A towering female figure with a hulking jaguar casually draped over her shoulders emerges in Born Again
(2015), the central piece of Berrio’s show, “The Harmony of the Spheres
,” up now at Praxis Gallery
in Chelsea. This heroine is anointed with a headdress made from blossoms and a dress that appears to be woven from the surrounding vegetation. Three children, one with an immense halo, throng her, and she offers a tiny songbird in one extended hand. The central figure, Berrio explains, is one of the many “strong women capable of living in the jungle, capable of showing their beauty, and connected to nature, to the animal world, to everything.”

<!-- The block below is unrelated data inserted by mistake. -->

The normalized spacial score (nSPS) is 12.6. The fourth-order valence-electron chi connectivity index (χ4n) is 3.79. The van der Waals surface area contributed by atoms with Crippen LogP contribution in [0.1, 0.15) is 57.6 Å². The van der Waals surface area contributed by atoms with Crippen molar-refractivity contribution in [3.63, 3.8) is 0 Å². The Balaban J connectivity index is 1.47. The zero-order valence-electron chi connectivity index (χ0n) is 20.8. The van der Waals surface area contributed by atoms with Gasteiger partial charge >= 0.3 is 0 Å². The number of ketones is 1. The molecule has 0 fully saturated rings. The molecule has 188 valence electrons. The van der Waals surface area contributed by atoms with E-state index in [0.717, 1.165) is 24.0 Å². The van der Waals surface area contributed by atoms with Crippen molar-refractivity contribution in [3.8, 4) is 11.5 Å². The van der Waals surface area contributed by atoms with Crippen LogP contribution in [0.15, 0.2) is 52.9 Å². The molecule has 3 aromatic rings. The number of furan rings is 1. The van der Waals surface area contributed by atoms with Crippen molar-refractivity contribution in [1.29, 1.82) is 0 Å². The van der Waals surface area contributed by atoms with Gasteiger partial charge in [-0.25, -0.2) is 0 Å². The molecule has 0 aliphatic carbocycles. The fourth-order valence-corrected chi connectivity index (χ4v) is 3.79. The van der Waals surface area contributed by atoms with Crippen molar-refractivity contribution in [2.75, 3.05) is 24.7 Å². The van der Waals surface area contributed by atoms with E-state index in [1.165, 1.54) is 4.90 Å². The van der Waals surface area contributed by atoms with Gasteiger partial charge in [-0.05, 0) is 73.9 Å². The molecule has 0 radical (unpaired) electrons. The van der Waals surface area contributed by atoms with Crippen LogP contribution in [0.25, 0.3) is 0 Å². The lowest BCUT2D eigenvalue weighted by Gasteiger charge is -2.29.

Berrio’s muses are inspired in large part by South American folklore and mythology, in which women—like Colombia’s MadreMonte (mother mountain, or mother of the forest)—hold sway over the lands that surround them. Approaching the works, one comes to realize that each blade of grass or swatch of fur has been rendered from tiny paper cut-outs, pieced seamlessly together. Berrio’s medium of choice is Japanese rice paper. Hundreds of rolls, in all patterns and colors, are gathered together in buckets, scattered around her studio. The paper is so thin that when it’s applied to canvas with glue, each individual bit blends with whatever is next to it. The impression is of a tapestry woven so tightly that edges align without revealing so much as a stitch. And as fragments of pattern come together, to form a leaf or a collar, Berrio’s human muses coalesce and become one with their natural surroundings.